Juneteenth. Credit: © Svetlana Prikhnenko, Shutterstock
Yesterday, June 19, was Juneteenth, a festival held in many African American and other communities to commemorate the end of slavery in the United States. The name of the festival refers to the date, June 19—the day the last slaves were freed in the southern state of Texas in 1865. Juneteenth festivities often include plays and storytelling, parades, prayer services, and family reunions. Some communities hold longer Juneteenth festivals spanning several days as a celebration of civil rights and freedom. Juneteenth has been a legal holiday in Texas since 1980.
Juneteenth originated in Texas at the end of the American Civil War (1861-1865). In 1863, President Abraham Lincoln issued the Emancipation Proclamation, which declared freedom for the slaves in Confederate states in rebellion against the Union. However, many slave owners in Texas suppressed information about the emancipation even after the war ended in April 1865. On June 19, 1865, Gordon Granger, a Union general, entered Galveston, Texas, and ordered all slaves in the state to be freed. About 250,000 people, among the last slaves remaining in the United States, were freed.
People attend a Juneteenth parade in the town of Bastrop, near Austin, Texas. Juneteenth celebrates the day, June 19, 1865, when Union soldiers landed in Galveston, Texas, announcing the end of slavery and the Civil War. Credit: © Bob Daemmrich, Alamy Images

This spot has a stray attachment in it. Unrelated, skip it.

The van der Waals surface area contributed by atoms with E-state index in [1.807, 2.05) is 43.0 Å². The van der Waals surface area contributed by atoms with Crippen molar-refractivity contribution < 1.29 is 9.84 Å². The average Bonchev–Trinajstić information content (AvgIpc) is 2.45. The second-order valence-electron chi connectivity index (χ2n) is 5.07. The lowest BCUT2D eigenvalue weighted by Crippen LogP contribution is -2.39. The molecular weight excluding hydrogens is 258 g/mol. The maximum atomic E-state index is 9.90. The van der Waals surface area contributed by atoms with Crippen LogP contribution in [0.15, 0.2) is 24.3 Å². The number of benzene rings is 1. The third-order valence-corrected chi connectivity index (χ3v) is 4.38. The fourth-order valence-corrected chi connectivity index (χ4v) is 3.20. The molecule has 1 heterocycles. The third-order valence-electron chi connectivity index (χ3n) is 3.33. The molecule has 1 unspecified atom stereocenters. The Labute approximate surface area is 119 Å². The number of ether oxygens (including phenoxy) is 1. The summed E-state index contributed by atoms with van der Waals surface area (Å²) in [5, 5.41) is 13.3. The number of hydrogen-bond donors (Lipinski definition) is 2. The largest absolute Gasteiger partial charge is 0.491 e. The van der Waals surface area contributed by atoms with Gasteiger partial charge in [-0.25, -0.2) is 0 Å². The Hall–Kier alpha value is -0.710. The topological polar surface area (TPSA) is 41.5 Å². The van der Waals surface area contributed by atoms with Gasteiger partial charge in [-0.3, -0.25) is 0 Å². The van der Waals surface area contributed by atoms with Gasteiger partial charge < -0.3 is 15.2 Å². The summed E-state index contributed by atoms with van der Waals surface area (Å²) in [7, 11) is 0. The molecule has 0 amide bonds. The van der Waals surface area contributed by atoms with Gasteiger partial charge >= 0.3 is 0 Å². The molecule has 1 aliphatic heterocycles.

Juneteenth celebrations were held only in Texas and a few communities in other states in the southern United States in the years following the Civil War. African Americans carried the celebration with them, however, as they migrated to other regions of the country. Today, Juneteenth festivals are popular celebrations of freedom and African American culture throughout the country. Special Juneteenth events are held each year at numerous state museums as well as at the SmithsonianNational Museum of African American History and Culture in Washington, D.C.
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